A Long Way from Chicago

by Richard Peck

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A Long Way from Chicago is a humorous story about Joey and Mary Alice Dowdel's annual summer visits to their gun-toting Grandma Dowdel's home in a sleepy Illinois town between 1929 and 1935, the years of the Great Depression.

It was always August when we spent a week with our grandma. I was Joey then, not Joe: Joey Dowdel, and my sister was Mary Alice. In our first visits we were still just kids, so we could hardly see her town because of Grandma. She was so big, and the town was so small. She was old too, or so we thought—old as the hills. And tough? She was tough as an old boot, or so we thought. As the years went by, though, Mary Alice and I grew up, and though Grandma never changed, we'd seem to see a different woman every summer.

Each chapter, one per summer visit, is packed with new adventure, whether it is encountering their first corpse, flying at the county fair, winning first prize in a dancing contest, or learning to drive.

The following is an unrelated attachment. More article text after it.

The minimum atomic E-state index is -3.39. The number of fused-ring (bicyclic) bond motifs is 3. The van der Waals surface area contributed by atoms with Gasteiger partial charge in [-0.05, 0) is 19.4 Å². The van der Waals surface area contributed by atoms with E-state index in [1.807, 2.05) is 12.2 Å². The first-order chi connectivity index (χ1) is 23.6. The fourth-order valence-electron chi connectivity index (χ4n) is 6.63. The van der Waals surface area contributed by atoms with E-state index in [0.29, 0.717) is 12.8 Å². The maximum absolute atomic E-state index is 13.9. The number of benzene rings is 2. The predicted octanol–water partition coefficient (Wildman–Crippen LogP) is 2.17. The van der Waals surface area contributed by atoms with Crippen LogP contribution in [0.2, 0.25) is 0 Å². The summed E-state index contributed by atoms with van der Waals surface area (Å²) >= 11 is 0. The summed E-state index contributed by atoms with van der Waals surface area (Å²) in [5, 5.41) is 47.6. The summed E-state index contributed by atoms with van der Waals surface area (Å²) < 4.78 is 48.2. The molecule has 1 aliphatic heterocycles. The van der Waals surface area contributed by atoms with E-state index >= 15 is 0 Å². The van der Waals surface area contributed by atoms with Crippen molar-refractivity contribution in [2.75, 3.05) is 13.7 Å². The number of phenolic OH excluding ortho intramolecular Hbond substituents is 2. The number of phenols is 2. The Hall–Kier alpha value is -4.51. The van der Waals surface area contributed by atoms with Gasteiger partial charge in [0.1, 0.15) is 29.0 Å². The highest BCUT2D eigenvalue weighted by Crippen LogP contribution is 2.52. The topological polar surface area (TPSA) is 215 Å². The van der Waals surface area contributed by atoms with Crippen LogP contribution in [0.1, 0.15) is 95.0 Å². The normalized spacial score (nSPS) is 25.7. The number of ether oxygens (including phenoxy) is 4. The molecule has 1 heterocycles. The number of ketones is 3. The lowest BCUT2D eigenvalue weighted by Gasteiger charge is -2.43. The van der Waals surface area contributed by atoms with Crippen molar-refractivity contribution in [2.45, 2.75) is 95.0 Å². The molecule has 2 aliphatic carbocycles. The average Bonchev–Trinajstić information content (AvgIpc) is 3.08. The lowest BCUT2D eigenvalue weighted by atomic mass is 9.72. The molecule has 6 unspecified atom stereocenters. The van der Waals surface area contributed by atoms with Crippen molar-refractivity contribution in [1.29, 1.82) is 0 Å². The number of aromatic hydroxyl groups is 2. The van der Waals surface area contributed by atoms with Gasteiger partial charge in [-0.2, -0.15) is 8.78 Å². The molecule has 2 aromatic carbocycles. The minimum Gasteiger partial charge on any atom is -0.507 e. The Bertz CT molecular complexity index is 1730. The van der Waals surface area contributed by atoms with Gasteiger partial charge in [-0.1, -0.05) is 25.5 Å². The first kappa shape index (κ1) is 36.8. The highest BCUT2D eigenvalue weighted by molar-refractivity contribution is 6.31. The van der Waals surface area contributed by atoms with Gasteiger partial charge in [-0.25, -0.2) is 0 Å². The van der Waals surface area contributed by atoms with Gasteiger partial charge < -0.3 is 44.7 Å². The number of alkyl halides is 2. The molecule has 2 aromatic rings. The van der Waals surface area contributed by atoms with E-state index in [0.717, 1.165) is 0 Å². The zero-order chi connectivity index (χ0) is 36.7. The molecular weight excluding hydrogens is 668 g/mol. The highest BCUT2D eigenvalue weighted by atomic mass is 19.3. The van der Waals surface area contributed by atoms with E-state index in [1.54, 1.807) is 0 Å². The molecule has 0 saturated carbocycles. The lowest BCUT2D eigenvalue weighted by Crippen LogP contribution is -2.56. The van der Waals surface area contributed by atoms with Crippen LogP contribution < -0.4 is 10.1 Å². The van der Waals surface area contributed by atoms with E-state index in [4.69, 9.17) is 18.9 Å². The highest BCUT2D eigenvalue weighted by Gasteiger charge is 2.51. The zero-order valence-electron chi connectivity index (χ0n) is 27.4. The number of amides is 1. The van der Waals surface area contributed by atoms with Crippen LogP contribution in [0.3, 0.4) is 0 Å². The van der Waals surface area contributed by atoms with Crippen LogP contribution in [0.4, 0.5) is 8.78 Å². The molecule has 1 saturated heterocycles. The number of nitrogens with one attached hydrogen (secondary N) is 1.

Grandma Dowdel is an intimidating woman of large proportions, and Joey is never certain how he should react to her antics. Mary Alice, on the other hand, seems to gain an intuitive ability to understand Grandma Dowdel's eccentric persona. Although Grandma Dowdel refuses to involve herself in the life of the community and says she minds her own business, her grandchildren soon learn that she cares about the people in her community in spite of what she says. Each summer she demonstrates her respect for neighbors as she protects the innocent from manipulation, adds credence to farfetched tales, feeds the down-and-out, and switches her entry for her opponent's entry at the county fair so a down-trodden man might triumph in one area of his life.

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